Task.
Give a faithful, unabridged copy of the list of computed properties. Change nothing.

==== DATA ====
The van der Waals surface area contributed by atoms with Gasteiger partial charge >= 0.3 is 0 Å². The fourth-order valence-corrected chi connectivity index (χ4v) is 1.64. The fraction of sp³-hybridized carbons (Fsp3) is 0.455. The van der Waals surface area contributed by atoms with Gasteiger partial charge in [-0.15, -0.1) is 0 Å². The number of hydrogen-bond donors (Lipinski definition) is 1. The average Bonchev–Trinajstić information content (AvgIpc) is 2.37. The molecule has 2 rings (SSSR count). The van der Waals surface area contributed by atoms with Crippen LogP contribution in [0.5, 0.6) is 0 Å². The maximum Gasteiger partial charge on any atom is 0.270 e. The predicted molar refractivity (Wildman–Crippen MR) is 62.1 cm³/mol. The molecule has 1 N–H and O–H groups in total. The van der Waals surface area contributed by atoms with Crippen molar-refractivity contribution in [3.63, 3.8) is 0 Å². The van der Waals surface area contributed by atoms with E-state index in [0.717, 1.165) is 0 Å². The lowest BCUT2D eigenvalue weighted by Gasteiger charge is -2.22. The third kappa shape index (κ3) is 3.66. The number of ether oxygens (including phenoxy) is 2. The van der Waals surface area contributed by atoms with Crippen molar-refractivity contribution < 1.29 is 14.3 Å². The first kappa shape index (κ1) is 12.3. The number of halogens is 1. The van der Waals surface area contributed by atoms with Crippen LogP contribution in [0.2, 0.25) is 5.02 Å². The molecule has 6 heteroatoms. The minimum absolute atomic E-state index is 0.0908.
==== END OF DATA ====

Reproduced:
The van der Waals surface area contributed by atoms with Gasteiger partial charge >= 0.3 is 0 Å². The fourth-order valence-corrected chi connectivity index (χ4v) is 1.64. The fraction of sp³-hybridized carbons (Fsp3) is 0.455. The van der Waals surface area contributed by atoms with Gasteiger partial charge in [-0.15, -0.1) is 0 Å². The number of hydrogen-bond donors (Lipinski definition) is 1. The average Bonchev–Trinajstić information content (AvgIpc) is 2.37. The molecule has 2 rings (SSSR count). The van der Waals surface area contributed by atoms with Crippen LogP contribution in [0.5, 0.6) is 0 Å². The maximum Gasteiger partial charge on any atom is 0.270 e. The predicted molar refractivity (Wildman–Crippen MR) is 62.1 cm³/mol. The molecule has 1 N–H and O–H groups in total. The van der Waals surface area contributed by atoms with Crippen molar-refractivity contribution in [3.63, 3.8) is 0 Å². The van der Waals surface area contributed by atoms with E-state index in [0.717, 1.165) is 0 Å². The lowest BCUT2D eigenvalue weighted by Gasteiger charge is -2.22. The third kappa shape index (κ3) is 3.66. The number of ether oxygens (including phenoxy) is 2. The van der Waals surface area contributed by atoms with Crippen molar-refractivity contribution < 1.29 is 14.3 Å². The first kappa shape index (κ1) is 12.3. The number of halogens is 1. The van der Waals surface area contributed by atoms with Crippen LogP contribution in [0.2, 0.25) is 5.02 Å². The molecule has 6 heteroatoms. The minimum absolute atomic E-state index is 0.0908.